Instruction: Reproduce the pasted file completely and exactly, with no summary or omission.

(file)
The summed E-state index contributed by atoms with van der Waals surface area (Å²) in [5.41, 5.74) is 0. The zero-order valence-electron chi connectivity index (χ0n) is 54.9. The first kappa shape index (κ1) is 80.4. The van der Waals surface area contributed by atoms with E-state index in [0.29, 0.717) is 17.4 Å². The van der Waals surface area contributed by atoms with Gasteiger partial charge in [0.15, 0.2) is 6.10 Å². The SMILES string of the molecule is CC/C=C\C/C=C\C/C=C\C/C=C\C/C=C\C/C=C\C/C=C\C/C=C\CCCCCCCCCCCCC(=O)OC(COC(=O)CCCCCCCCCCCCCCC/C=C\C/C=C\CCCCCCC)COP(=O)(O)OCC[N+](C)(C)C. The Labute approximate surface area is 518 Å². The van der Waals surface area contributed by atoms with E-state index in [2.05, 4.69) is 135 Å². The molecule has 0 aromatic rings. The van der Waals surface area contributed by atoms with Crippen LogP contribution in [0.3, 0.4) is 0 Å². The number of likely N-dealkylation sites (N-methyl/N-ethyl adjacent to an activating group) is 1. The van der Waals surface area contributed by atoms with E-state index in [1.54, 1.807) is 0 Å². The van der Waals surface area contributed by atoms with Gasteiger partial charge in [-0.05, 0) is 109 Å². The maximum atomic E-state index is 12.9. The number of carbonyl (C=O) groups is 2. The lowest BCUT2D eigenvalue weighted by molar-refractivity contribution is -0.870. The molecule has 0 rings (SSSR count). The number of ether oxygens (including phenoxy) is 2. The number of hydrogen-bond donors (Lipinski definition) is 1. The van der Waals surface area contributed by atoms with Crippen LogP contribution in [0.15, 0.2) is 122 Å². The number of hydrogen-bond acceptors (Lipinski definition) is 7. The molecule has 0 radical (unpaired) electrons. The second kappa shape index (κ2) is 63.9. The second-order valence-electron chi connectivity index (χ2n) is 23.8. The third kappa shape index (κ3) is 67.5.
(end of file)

The summed E-state index contributed by atoms with van der Waals surface area (Å²) in [5.41, 5.74) is 0. The zero-order valence-electron chi connectivity index (χ0n) is 54.9. The first kappa shape index (κ1) is 80.4. The van der Waals surface area contributed by atoms with E-state index in [0.29, 0.717) is 17.4 Å². The van der Waals surface area contributed by atoms with Gasteiger partial charge in [0.15, 0.2) is 6.10 Å². The SMILES string of the molecule is CC/C=C\C/C=C\C/C=C\C/C=C\C/C=C\C/C=C\C/C=C\C/C=C\CCCCCCCCCCCCC(=O)OC(COC(=O)CCCCCCCCCCCCCCC/C=C\C/C=C\CCCCCCC)COP(=O)(O)OCC[N+](C)(C)C. The Labute approximate surface area is 518 Å². The van der Waals surface area contributed by atoms with E-state index in [2.05, 4.69) is 135 Å². The molecule has 0 aromatic rings. The van der Waals surface area contributed by atoms with Crippen LogP contribution in [0.3, 0.4) is 0 Å². The number of likely N-dealkylation sites (N-methyl/N-ethyl adjacent to an activating group) is 1. The van der Waals surface area contributed by atoms with E-state index in [1.54, 1.807) is 0 Å². The van der Waals surface area contributed by atoms with Gasteiger partial charge in [-0.05, 0) is 109 Å². The maximum atomic E-state index is 12.9. The number of carbonyl (C=O) groups is 2. The lowest BCUT2D eigenvalue weighted by molar-refractivity contribution is -0.870. The molecule has 0 rings (SSSR count). The number of ether oxygens (including phenoxy) is 2. The number of hydrogen-bond donors (Lipinski definition) is 1. The van der Waals surface area contributed by atoms with Crippen LogP contribution in [0.15, 0.2) is 122 Å². The number of hydrogen-bond acceptors (Lipinski definition) is 7. The molecule has 0 radical (unpaired) electrons. The second kappa shape index (κ2) is 63.9. The second-order valence-electron chi connectivity index (χ2n) is 23.8. The third kappa shape index (κ3) is 67.5.